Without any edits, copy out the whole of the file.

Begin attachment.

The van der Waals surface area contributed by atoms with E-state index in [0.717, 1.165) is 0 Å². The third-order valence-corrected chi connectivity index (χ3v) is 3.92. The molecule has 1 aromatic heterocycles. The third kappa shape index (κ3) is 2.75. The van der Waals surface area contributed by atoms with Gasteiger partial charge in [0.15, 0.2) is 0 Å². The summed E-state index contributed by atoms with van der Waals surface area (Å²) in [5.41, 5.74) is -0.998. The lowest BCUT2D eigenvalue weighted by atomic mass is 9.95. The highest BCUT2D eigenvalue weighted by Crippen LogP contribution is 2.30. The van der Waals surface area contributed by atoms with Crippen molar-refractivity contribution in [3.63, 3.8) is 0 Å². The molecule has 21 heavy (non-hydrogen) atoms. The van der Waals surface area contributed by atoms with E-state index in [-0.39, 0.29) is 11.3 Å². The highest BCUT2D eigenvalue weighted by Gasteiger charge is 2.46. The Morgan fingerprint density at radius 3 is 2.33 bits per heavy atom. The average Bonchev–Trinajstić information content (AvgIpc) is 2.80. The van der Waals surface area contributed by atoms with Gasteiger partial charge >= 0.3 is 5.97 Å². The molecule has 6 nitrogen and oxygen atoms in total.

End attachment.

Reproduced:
The van der Waals surface area contributed by atoms with E-state index in [0.717, 1.165) is 0 Å². The third-order valence-corrected chi connectivity index (χ3v) is 3.92. The molecule has 1 aromatic heterocycles. The third kappa shape index (κ3) is 2.75. The van der Waals surface area contributed by atoms with Gasteiger partial charge in [0.15, 0.2) is 0 Å². The summed E-state index contributed by atoms with van der Waals surface area (Å²) in [5.41, 5.74) is -0.998. The lowest BCUT2D eigenvalue weighted by atomic mass is 9.95. The highest BCUT2D eigenvalue weighted by Crippen LogP contribution is 2.30. The van der Waals surface area contributed by atoms with Crippen molar-refractivity contribution in [3.63, 3.8) is 0 Å². The molecule has 21 heavy (non-hydrogen) atoms. The van der Waals surface area contributed by atoms with E-state index in [-0.39, 0.29) is 11.3 Å². The highest BCUT2D eigenvalue weighted by Gasteiger charge is 2.46. The Morgan fingerprint density at radius 3 is 2.33 bits per heavy atom. The average Bonchev–Trinajstić information content (AvgIpc) is 2.80. The van der Waals surface area contributed by atoms with Gasteiger partial charge >= 0.3 is 5.97 Å². The molecule has 6 nitrogen and oxygen atoms in total.